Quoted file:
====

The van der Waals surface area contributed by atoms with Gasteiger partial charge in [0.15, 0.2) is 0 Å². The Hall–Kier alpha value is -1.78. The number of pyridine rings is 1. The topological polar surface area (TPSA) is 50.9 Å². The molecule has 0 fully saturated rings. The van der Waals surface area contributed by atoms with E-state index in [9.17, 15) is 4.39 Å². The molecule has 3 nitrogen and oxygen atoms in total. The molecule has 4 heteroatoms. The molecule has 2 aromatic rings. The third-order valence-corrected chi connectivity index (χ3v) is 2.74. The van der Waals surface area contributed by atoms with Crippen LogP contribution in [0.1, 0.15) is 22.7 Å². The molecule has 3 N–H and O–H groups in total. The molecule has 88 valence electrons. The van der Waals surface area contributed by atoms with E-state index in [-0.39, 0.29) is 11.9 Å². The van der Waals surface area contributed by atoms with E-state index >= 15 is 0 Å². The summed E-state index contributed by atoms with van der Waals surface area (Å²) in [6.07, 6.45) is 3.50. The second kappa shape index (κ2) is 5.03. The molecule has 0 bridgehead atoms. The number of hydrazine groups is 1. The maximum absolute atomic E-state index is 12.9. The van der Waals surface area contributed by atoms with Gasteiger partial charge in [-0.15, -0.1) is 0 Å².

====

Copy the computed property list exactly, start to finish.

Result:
The van der Waals surface area contributed by atoms with Gasteiger partial charge in [0.15, 0.2) is 0 Å². The Hall–Kier alpha value is -1.78. The number of pyridine rings is 1. The topological polar surface area (TPSA) is 50.9 Å². The molecule has 0 fully saturated rings. The van der Waals surface area contributed by atoms with E-state index in [9.17, 15) is 4.39 Å². The molecule has 3 nitrogen and oxygen atoms in total. The molecule has 4 heteroatoms. The molecule has 2 aromatic rings. The third-order valence-corrected chi connectivity index (χ3v) is 2.74. The van der Waals surface area contributed by atoms with Crippen LogP contribution in [0.1, 0.15) is 22.7 Å². The molecule has 3 N–H and O–H groups in total. The molecule has 88 valence electrons. The van der Waals surface area contributed by atoms with E-state index in [-0.39, 0.29) is 11.9 Å². The van der Waals surface area contributed by atoms with E-state index >= 15 is 0 Å². The summed E-state index contributed by atoms with van der Waals surface area (Å²) in [6.07, 6.45) is 3.50. The second kappa shape index (κ2) is 5.03. The molecule has 0 bridgehead atoms. The number of hydrazine groups is 1. The maximum absolute atomic E-state index is 12.9. The van der Waals surface area contributed by atoms with Gasteiger partial charge in [-0.15, -0.1) is 0 Å².